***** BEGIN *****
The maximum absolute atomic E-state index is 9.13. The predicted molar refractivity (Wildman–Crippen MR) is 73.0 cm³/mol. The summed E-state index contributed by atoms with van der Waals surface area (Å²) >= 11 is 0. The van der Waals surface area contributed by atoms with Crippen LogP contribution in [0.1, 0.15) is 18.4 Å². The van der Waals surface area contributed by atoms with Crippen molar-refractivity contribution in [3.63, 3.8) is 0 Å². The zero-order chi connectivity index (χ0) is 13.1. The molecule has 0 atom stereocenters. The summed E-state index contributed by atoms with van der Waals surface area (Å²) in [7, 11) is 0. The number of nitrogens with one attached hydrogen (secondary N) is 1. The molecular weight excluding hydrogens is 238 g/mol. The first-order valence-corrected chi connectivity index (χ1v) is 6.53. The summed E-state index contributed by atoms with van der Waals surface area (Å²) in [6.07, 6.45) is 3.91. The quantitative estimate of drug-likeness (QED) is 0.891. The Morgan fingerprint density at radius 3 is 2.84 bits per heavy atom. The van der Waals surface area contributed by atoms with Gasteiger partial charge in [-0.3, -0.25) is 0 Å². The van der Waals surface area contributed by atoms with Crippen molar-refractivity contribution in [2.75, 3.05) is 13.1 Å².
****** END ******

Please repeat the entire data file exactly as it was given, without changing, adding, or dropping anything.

The maximum absolute atomic E-state index is 9.13. The predicted molar refractivity (Wildman–Crippen MR) is 73.0 cm³/mol. The summed E-state index contributed by atoms with van der Waals surface area (Å²) >= 11 is 0. The van der Waals surface area contributed by atoms with Crippen LogP contribution in [0.1, 0.15) is 18.4 Å². The van der Waals surface area contributed by atoms with Crippen molar-refractivity contribution in [3.63, 3.8) is 0 Å². The zero-order chi connectivity index (χ0) is 13.1. The molecule has 0 atom stereocenters. The summed E-state index contributed by atoms with van der Waals surface area (Å²) in [7, 11) is 0. The number of nitrogens with one attached hydrogen (secondary N) is 1. The molecular weight excluding hydrogens is 238 g/mol. The first-order valence-corrected chi connectivity index (χ1v) is 6.53. The summed E-state index contributed by atoms with van der Waals surface area (Å²) in [6.07, 6.45) is 3.91. The quantitative estimate of drug-likeness (QED) is 0.891. The Morgan fingerprint density at radius 3 is 2.84 bits per heavy atom. The van der Waals surface area contributed by atoms with Gasteiger partial charge in [-0.3, -0.25) is 0 Å². The van der Waals surface area contributed by atoms with Crippen molar-refractivity contribution in [2.75, 3.05) is 13.1 Å².